This is Christmas season! The sights and sounds, lights and jingles are already prompting us. It is that season of the year when companies break, schools close and families gather. A time when most of us slow down enough to really focus our minds on Jesus. Tired it may be, but the saying still rings true: “Jesus is the reason for the season”. We could easily get immersed in the frenzy, hence some clarity is needed. So here are two brief reasons why my family will celebrate Christmas this year. One is a defence and the other a reminder.

1. Abuse Doesn’t Take Away Use

I have good friends who don’t celebrate Christmas. I understand them, but I haven’t given up on Christmas. Some cite the fact that the celebrations are laden with the trappings of paganism. Others insist that it is not biblically mandated. Some see the cultural distractions of travel, consumerism, commercialism, and secularism, as reasons to abstain entirely. I grant these things, but I also know that abusus non tollit usum: “abuse does not take away use.” Christmas is a good season that could be used for ill, but so it is with other good things like fire and knives.

Celebrating Christmas is a good tradition that has gained traction in the course of church history. It has also gained much cultural acceptance and I don’t perceive this as a bad thing. I deeply respect Christians who abstain and I find Paul’s instructions in Romans 14 very relevant. He says not to “quarrel over opinions” (Romans 14:1). So on matters such as this, “Each one should be fully convinced in his own mind” (Romans 14:5).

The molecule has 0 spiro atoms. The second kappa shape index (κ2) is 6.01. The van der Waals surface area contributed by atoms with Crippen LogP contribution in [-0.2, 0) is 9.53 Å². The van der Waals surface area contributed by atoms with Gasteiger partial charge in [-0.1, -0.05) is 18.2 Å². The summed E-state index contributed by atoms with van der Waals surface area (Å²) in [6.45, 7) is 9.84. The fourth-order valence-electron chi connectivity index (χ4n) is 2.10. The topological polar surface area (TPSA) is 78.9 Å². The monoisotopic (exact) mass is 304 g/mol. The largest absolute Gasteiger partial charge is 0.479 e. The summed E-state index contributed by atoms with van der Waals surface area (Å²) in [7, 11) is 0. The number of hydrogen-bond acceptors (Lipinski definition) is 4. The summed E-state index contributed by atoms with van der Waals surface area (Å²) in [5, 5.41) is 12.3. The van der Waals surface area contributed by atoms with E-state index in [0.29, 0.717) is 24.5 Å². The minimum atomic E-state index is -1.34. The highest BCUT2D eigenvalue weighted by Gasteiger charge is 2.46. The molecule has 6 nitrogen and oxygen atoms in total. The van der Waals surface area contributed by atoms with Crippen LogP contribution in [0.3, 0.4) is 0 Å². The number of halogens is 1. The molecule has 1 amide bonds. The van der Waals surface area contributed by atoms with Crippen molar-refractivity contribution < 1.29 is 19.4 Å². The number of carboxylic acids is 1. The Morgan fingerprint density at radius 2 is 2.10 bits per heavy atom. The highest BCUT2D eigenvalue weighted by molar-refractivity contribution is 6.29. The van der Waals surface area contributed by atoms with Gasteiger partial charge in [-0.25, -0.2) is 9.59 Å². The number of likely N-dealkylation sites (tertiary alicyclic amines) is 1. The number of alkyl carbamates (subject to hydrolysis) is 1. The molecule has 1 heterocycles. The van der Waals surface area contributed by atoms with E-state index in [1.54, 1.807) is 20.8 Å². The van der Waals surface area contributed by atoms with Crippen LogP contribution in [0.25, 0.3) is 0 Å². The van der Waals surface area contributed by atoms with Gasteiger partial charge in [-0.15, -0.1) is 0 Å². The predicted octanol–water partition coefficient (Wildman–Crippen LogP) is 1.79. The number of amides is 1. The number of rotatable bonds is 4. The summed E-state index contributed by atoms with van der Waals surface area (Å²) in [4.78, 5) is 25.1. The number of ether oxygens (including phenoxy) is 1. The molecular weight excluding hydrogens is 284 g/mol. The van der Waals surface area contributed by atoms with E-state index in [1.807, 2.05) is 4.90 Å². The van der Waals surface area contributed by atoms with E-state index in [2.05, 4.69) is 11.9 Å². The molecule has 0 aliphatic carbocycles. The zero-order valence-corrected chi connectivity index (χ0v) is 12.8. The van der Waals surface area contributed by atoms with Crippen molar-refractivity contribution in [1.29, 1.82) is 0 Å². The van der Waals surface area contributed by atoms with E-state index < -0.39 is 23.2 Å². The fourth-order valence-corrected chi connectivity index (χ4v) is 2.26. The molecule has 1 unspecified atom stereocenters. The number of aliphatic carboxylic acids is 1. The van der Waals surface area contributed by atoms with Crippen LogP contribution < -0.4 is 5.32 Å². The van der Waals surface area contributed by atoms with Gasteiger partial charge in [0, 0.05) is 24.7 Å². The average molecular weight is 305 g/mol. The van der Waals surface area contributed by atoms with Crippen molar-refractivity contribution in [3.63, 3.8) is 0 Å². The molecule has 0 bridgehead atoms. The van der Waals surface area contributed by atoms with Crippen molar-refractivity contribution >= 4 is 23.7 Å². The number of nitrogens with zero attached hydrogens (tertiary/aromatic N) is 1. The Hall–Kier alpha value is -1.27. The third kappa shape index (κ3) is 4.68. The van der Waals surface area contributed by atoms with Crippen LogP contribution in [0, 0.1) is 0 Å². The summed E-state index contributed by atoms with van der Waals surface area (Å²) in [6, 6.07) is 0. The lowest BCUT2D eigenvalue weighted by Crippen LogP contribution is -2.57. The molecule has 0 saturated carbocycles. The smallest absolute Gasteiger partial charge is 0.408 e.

As others go gaga on Santa Claus, we will glory in our Saviour, Jesus Christ.

I am therefore no holier for celebrating it than they are for shunning it. The question is sobering: “who are you to pass judgment on the servant of another? It is before his own master that he stands or falls” (Romans 14:4). So while we can have varied opinions on the marginal details of Christmas, I prefer to cut through to the centre. Many today may opt for a Christless Christmas, but I will fixate on Christ. As others go gaga on Santa Claus, we will glory in our Saviour, Jesus Christ. There’s a better way to see it. A more preferable way to celebrate Christmas. “Not in orgies and drunkenness…but putting on the Lord Jesus, and making no provision for the flesh” (Romans 13:13-14).

2. The World Still Needs A Saviour

“Merry Christmas” is the season’s greeting. But now, more than ever before, ‘being merry’ rings hollow for many. It’s been a tough year. Hard economic times. COVID fatigue. Funerals. Online outrage and widespread anxiety. For many, the message of the angel to a group of puzzled shepherds on a hill outside Bethlehem, “I bring you good news of great joy” (Luke 2:10), seems to promise more than we can believe possible.

This is not just a happy season, it is a hopeful season.

But this is real breaking news. News of incredible joy. Christmas announces the arrival of the Light-Bearer who illuminates this dark world (John 1:9). To truly celebrate Christmas is to proclaim the advent of a Saviour King, who comes to save a people lost in the darkness (Matthew 1:21). It sounds forth the tidings that the Messiah has entered our world and he “comes to make His blessings flow, far as the curse is found.” So this is not just a happy season, it is a hopeful season.

This message never gets stale. The world needs to hear it and we can leverage the season to shout it from the rooftops. That God became man simply cannot be ignored! Shall we be tight-lipped about it? As we celebrate Christmas, may the festivities remind us of God’s largesse; that he gave his all for the salvation of all who will believe.